I didn't get very involved back then. Like I said,I'm not a fan of blog wars and Spencer, the Baron and Dymphna and especially Pam ( they have her picture in the dictionary next to the word 'courage') could take care of themselves perfectly well, believe me. So I simply continued to link to and communicate with all the parties. I probably should have dumped Charles back then, but Charles had been helpful to me back when I was starting out, throwing me traffic and I had a lot of respect for his past work. I naively thought that this was simply a personal snit between a few essentially decent people and that it would eventually resolve itself. After all, we were all on the same side, weren't we?
In my naivete, I even went to the trouble of politely e-mailing Charles, expounding on this point of view and suggesting it was time for everybody to talk to one another, iron out the differences and get back to some serious work. I even offered to help as a go-between.
He didn't bother to reply, but knowing what I know now I'm surprised I wasn't his next target.
As time went on, what used to be an important place on the net deteriorated into a fetid swamp with pretty much three creatures inhabiting it - the Lizard King's increasingly vicious attacks on his ever increasing list of personal 'enemies', Christians and 'creationists', links posted by the chosen Lizardoids on the site and Charles' occasional music videos.
Meanwhile , the body count continued - Andrew Bostom, Ann Coulter, David Littman, FOX News, Debbie Schlussel, Diane West, Melanie Phillips, Michele Malkin, Richard Miniter,Rush Limbaugh, Vodkapundit, Israel Matsav, Glenn Beck, Sigmund, Alfred and Carl, Geert Wilders, the Brussells Journal,Snapped Shot, Dr. Rusty at The Jawa report, Tundra Tabloids, Yid With Lid..hell, probably two thirds of the people I link to, any of whom could write and think circles around CJ and eat his intellectual lunch in a New York minute.
They were all smeared as racists and fascists and attacked by The Lizard King with classic leftist tactics - guilt by association, quotes taken out of context, innuendo and when nothing else would serve, outright falsehood. Daily Kos has nothing on Charles in that department.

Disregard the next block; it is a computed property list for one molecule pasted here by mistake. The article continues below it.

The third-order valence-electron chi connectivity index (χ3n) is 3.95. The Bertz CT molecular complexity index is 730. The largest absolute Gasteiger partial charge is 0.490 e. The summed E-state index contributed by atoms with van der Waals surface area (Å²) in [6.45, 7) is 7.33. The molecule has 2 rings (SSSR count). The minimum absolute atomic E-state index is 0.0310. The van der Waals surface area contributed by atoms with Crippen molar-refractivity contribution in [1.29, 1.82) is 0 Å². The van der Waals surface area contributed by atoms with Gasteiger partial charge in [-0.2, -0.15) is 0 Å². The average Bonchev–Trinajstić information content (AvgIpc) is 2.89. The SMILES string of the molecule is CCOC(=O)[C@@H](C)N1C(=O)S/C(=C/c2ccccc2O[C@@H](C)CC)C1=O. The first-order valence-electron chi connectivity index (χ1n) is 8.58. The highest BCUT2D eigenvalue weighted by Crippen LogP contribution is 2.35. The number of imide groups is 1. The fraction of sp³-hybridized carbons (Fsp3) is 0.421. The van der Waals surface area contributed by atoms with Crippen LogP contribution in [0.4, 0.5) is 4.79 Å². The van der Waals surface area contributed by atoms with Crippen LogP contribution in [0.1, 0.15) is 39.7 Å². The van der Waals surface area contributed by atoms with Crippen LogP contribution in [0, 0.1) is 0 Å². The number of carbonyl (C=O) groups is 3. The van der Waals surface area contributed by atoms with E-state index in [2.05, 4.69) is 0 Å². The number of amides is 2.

I'm not sure exactly when I wound up on the enemies list or why, but it doesn't really matter. I'd stopped hanging out there in any serious way a long time ago. My reasoning was that it's his site and if he chooses to turn it into a echo chamber and a place for his personal vendettas, he had that right. I simply moved on.
Last week though, Charles finally crossed the line and went certifiable .
He started out by attacking Pajamas media for headlining a story by Robert Stacy McCain at The Other McCain, calling him a racist and white supremacist and smearing Jim Hoft at Gateway Pundit as - wait for it - ' a borderline illiterate bigot'.
I don't know either of these gentlemen personally except by repute and by what they've written, but I have a pretty good nose for bigots and if I had any doubts on that score, they wouldn't be on my blogroll. Also, I knew that it was Charles talking, I'd seen how he operated in the past and having looked at his 'evidence' on McCain ( and no, I won't link to it) it's the usual rancid melange of lame, nudge nudge wink wink garbage, guilt by association and 'have you stopped luring children into your gingerbread house' nonsense.Frankly, it's embarrassing that anyone would expect it to be taken seriously.
Aside from that, my old pal and Council mate Jimmie Bise Jr. vouches for McCain and that's more than good enough for me.
And Jim Hoft, 'a borderline illiterate bigot'? Was Lizard Boy even in his right mind when he wrote that? Hoft has more class and brilliance in one hand than Charles has in his whole body.
Hoft mostly chose to ignore Johnson. McCain mounted a superb defense in three separate parts that reminded me of nothing so much as Bruce Caton's account of Stonewall Jackson drawing in and humiliating the hapless General Pope at Second Manassas, and I suppose he had to, but frankly he gave this garbage far too much of his valuable attention when there are bigger and more important battles to be fought.
We do, after all, have a country to save.
The rest of the conservative blogosphere proceeded to either delink or be delinked by the Lizard Kingdom, and that's pretty much where things stand.
So why did a once important conservative blog burn all those bridges so gleefully? I have a theory.